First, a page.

Maurice Patel on trends in CGI

Around the time of SIGGRAPH 2009, we investigated the link between the papers presented at the renowned computer graphics conference and the various shifts in focus of the CGI industry. We asked Autodesk’s Senior Industry Marketing Manager for Media & Entertainment,  Maurice Patel to help.

A noted authority on media and entertainment trends, Maurice Patel is a frequent public speaker. He is regularly called upon to share his expertise on topics ranging from digital cinema, digital intermediates and digital lifelike environments, to the future of visual effects and Bollywood’s growing footprint. Maurice has keynoted at FICCI FRAMES in Mumbai, and has presented at countless industry events, including The Hollywood Post Alliance (HPA) Technology Retreat, Digital Hollywood, The Entertainment Technology Alliance Conference, The Society of Motion Picture and Television Engineers (SMPTE) Conference and The National Association of Broadcasters (NAB) Convention.  He is responsible for Autodesk’s presence across the film, television and games segments.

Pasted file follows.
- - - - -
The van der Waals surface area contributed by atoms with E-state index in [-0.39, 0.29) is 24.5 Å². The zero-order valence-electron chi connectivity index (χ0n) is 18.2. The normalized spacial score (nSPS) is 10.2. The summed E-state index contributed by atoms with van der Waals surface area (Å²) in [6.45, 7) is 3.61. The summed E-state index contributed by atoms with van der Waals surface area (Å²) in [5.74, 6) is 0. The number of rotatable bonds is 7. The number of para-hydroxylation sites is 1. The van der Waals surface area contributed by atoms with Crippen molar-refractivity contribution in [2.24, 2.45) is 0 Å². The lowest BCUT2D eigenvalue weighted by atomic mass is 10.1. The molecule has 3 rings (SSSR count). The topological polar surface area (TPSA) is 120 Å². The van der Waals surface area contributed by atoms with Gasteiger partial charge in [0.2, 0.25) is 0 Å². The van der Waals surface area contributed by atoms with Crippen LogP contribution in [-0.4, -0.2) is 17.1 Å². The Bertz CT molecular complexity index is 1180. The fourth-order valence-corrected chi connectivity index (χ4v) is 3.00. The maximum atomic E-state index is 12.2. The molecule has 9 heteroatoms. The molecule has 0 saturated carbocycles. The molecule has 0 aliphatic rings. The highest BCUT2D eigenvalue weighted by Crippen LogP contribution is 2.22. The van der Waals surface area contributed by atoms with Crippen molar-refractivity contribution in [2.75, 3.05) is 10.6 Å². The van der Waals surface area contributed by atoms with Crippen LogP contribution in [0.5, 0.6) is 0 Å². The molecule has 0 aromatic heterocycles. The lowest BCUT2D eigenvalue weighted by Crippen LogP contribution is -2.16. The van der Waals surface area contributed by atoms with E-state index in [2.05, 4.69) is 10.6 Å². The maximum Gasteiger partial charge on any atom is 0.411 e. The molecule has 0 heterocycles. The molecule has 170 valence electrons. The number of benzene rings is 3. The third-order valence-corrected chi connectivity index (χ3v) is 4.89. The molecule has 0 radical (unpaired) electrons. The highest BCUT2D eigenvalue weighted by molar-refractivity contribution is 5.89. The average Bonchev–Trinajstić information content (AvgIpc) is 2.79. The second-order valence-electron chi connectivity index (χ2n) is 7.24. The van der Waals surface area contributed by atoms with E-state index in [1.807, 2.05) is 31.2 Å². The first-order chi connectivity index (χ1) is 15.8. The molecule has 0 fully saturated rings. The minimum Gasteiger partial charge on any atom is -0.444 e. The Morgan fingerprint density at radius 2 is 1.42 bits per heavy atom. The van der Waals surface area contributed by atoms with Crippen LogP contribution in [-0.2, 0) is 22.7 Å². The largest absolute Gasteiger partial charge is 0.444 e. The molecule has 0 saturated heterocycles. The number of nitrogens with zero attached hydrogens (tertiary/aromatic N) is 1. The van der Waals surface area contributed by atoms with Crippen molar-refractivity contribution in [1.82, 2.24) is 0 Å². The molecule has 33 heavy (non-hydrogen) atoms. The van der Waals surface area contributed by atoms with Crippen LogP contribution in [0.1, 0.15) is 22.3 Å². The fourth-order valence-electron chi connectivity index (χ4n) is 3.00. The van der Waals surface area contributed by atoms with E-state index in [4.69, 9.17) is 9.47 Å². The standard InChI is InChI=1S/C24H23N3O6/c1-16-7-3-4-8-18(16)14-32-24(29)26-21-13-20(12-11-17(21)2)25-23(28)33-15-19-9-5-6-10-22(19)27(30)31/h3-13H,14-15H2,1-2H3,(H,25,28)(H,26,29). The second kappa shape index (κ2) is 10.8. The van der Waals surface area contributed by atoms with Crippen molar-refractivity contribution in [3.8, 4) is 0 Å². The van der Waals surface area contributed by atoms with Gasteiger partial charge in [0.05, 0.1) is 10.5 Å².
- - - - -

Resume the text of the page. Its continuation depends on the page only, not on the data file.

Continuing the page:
Fired By Design: Can you think of any films, TV, games or commercial vfx that broke new ground in these areas, after certain topics were popular for discussion?

Autodesk’s Maurice Patel

Maurice Patel: There is in general a strong correlation between SIGGRAPH research papers and trends in the industry. Although not all papers are equally influential, many inspire areas of active research and development within the industry either by software developers like Autodesk or our customers. We therefore see a significant correlation between the research being published and the appearance of these technologies in entertainment projects. Almost every visual effects blockbuster movie, or next-gen AAA game title involves a significant amount of original research and development – some of which gets published as papers and some is inspired by others. A few examples include: